Eastern Iran is dominated by two vast deserts. In the middle of one of them – the Dasht-e Kavir – lies a vast and desolate place dominated by enormous sand dunes. This place is called Rig-e Jenn, which translates to “Dune of the Jinn”. A “jinn” is a spirit in Islamic culture and this place was once (and in some places still) believed to accommodate evil spirits.

This is not a place where one goes alone. It’s in the middle of nowhere and the only way to access it is through harsh terrain with no roads and no telephone coverage.

This area is one of the most difficult ways to pass through in the world.

In the old times, caravans and desert tourists have never passed through it and there are no villages or any roads there yet and just a few researchers have passed through it. Our ancestors believed that this area is put on a curse and it is the location of the fauns and devils. Today, most of the people in cities and villages around also believe in it and tell such stories. Because it has been said whoever enters this desert will die or disappear. Maybe whoever enters this desert will either sink in the salty swamps or die of thirst and hunger.

The huge amount of active sand hills without any plants have covered a vast area. All Rig-e Jenn is covered with lots of wind-blown sand and salty alluvium from Alborz mountains. Sinking in sand and the swamps can be the most dangerous disaster which can happen to unexperienced tourists and cause them to die.

It has been by trials and much error to finally find a feasible path through Rig-e Jenn. A successful desert crossing was finally achieved in 2005 by Ali Parsa. Even in spite of using the latest modern equipment and aids, such as jeeps, maps, aerial photos, laptops and GPS devices, some not so modern modes of transportation such as camels had been utilized to avoid unpredictable conditions such as mud sinkholes, appearing in the middle of the uninhabited desert.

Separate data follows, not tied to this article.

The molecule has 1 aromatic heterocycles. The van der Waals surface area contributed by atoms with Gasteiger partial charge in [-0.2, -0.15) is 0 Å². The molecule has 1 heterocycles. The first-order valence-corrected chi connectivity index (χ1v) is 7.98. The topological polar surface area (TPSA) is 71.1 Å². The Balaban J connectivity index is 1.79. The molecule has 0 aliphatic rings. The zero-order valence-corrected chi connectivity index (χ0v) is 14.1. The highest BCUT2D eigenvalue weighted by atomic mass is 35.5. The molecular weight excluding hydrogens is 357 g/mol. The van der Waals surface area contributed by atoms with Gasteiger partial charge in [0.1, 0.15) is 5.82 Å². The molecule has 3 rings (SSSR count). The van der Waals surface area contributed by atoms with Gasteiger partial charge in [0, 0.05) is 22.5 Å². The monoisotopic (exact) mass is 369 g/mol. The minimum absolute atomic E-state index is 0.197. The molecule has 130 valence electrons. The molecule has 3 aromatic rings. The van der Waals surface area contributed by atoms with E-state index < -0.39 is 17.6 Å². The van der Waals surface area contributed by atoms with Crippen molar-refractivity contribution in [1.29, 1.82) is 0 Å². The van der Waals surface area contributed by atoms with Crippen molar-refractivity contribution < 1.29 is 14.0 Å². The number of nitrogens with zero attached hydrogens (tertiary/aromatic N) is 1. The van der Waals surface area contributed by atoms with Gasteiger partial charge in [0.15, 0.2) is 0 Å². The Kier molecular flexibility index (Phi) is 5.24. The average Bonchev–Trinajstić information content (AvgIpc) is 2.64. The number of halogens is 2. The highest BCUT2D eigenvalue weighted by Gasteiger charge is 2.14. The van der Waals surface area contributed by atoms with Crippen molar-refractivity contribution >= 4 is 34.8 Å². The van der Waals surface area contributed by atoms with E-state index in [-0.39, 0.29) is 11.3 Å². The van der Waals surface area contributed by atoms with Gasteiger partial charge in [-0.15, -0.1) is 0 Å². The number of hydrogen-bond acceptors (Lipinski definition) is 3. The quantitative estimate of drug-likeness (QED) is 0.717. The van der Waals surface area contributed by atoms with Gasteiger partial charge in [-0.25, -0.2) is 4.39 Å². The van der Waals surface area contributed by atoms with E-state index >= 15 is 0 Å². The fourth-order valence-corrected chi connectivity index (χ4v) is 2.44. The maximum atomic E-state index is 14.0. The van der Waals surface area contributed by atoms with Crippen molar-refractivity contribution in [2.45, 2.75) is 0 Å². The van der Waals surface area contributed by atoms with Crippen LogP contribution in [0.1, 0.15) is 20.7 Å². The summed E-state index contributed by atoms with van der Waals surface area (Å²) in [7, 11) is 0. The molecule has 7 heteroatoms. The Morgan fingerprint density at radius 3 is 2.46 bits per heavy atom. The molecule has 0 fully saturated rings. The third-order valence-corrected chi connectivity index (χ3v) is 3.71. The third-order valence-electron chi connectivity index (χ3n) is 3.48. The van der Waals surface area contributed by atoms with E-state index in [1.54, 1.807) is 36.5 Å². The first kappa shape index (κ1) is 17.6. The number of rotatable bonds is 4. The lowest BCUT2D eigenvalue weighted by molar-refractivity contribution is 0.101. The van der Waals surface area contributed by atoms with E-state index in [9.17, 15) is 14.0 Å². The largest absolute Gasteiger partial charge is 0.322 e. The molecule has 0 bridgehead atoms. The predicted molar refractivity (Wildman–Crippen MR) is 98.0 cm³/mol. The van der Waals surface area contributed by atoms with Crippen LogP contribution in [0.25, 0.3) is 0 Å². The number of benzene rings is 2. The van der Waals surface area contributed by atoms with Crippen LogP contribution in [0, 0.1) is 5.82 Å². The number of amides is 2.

Rig’e Jenn received its name from the belief that the area was haunted by spirits and the devil. This belief was strengthened by, and probably originated from the fact that perhaps many had entered the desert and never returned. Sometimes the notorious winds of Rig-e Jenn howl ominously, sounding like a supernatural wail that triggers even the most rigid skeptics’ imagination.

The most common way to enter Rig-e Jenn is from the south, from the city called Anarak and Ashin village E053,29.008 , N33,29.699. Ashin village has springs that enough drinking water can be provided. Then we can drive to the heart of the Rig-e Jenn when most of the 4WD cars will sink in sand and can not move. Because of cold nights in the desert you can make a big fire out of dried plants then put the coals all over the ground and cover it with sand, then sleep on warm sands till the next morning.

If you decide to pass through Rig-e Jenn you need reliable 4WD well-equipped cars, large amount of water, enough fuel, food, suitable cloths, shovel, accurate map of the area, compass, GPS, satellite mobile, first aid kit, a professional team and an experienced leader who knows Rig-e Jenn very well. The best seasons are autumn and spring.

Remember that “Rig-e Jenn” is so dangerous.

References:

  1. Rig-e Jenn – http://www.iranwonders.net/en/articles-en/28-rig-e-jenn-the-bermuda-triangle-of-iran

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